Training? In any enterprise of this magnitude, the original crew will have to train for the trip. Training takes time. Additionally, we have to assume that children born during the trip will be taught the necessary skills required in order to take over when the previous crew is no longer able to perform the necessary tasks.

As we look around the world today, we see wars, displacement, fraternal disagreements, fear, disarray, greed and a whole laundry list of discord. That discord doesn’t bode well for a trip that will take thousands of years. How can we expect that short-term thinking humans will overcome this? And I haven’t even discussed human nature.

What we must do is deal with the many problems faced on Earth and forget about the fantasy of finding another planet to pollute and destroy. Earth is our home. Let’s care for it and its creatures. Let’s treat it as our home.


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    • Brenda on October 23, 2016 at 16:52

    Too funny, or maybe it isn’t funny at all. Just like the Times must be having a slow day, the author is having a slow day, or maybe not. I think he is looking at the stars in the clear, beautiful skies of Sweden and imagining
    what could, or would, be. The author of Star Wars was quite successful, why not write a book or movie on this line. You certainly have the words to do so. Remember the days of the watch you talked to in Superman? Never thought we’d see that, but, lo and behold, we are far past that. Start that story.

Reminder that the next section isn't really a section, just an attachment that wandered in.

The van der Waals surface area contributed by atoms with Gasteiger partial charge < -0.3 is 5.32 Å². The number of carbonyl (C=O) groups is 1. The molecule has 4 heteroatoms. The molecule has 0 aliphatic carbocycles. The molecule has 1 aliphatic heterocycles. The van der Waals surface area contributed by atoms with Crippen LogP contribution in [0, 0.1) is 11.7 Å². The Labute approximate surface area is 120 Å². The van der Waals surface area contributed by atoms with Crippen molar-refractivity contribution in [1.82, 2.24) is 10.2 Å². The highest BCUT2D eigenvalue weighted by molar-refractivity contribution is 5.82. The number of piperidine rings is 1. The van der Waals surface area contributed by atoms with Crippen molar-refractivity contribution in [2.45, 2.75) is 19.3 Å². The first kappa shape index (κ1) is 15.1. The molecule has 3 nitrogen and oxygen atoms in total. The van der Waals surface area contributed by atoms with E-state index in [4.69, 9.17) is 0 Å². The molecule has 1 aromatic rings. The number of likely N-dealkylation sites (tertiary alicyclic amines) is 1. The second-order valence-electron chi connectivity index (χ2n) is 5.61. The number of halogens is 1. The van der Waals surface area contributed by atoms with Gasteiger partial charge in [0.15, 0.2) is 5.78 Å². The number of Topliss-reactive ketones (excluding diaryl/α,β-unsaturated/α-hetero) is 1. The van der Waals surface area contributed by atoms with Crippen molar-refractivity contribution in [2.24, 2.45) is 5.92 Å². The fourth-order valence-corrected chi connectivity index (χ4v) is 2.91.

• Don Bay on October 23, 2016 at 18:52

      Your view of my writing ability is humbling but nevertheless appreciated. This little blog is within my ability (and energy), but something of the magnitude of Star Wars is beyond me.

      As I say to Kathy in all seriousness, reaching the stars is the stuff of science fiction stories, not of reality. I’ll stick to reading my Scientific American and looking at the stars, but not for a second do I think that humans will reach the stars.

    • Kathy on October 23, 2016 at 17:16

    All of your questions are routinely dealt with in science fiction stories. The most common solution is a generational ship, where people expect to live out their lives en-route. This would of course include men and women and entire families, and would entail all the difficulties of any isolated human village.

    Or as in the novel/movie “Contact,” a time-space warping device, where one doesn’t travel any distance at all and travels at the speed of light. Since space is actually being warped so that there’s in effect no distance at all between two points, lightspeed constraints don’t apply.

    As far as local problems (on Earth, in America, or whatever you decide to define as “local”), these have always been the bugaboo of exploration. But there will ALWAYS be local problems. If we always waited for the problems to be solved before exploring, we never would’ve explored anything. And sometimes the effort of exploration itself offers solutions to the problems. Of course, it also sometimes creates new problems, but that’s life in this imperfect existence.

    I agree that we don’t have the technology now for interstellar travel, and may never have it (although never is a long time). Resources required would of course depend on the technology involved. What if the technology existed within our own minds? What if it was quantum? All sorts of ideas to play with.

    People are usually by necessity short-term thinkers, since most people are forced to survive day-to-day. But there is always a proportion of the population that contains dreamers and inventors, explorers and adventurers who think well beyond the short term. I’ve come to believe that most of human progress is due to the small percentage people who are willing and able to see what “could be.”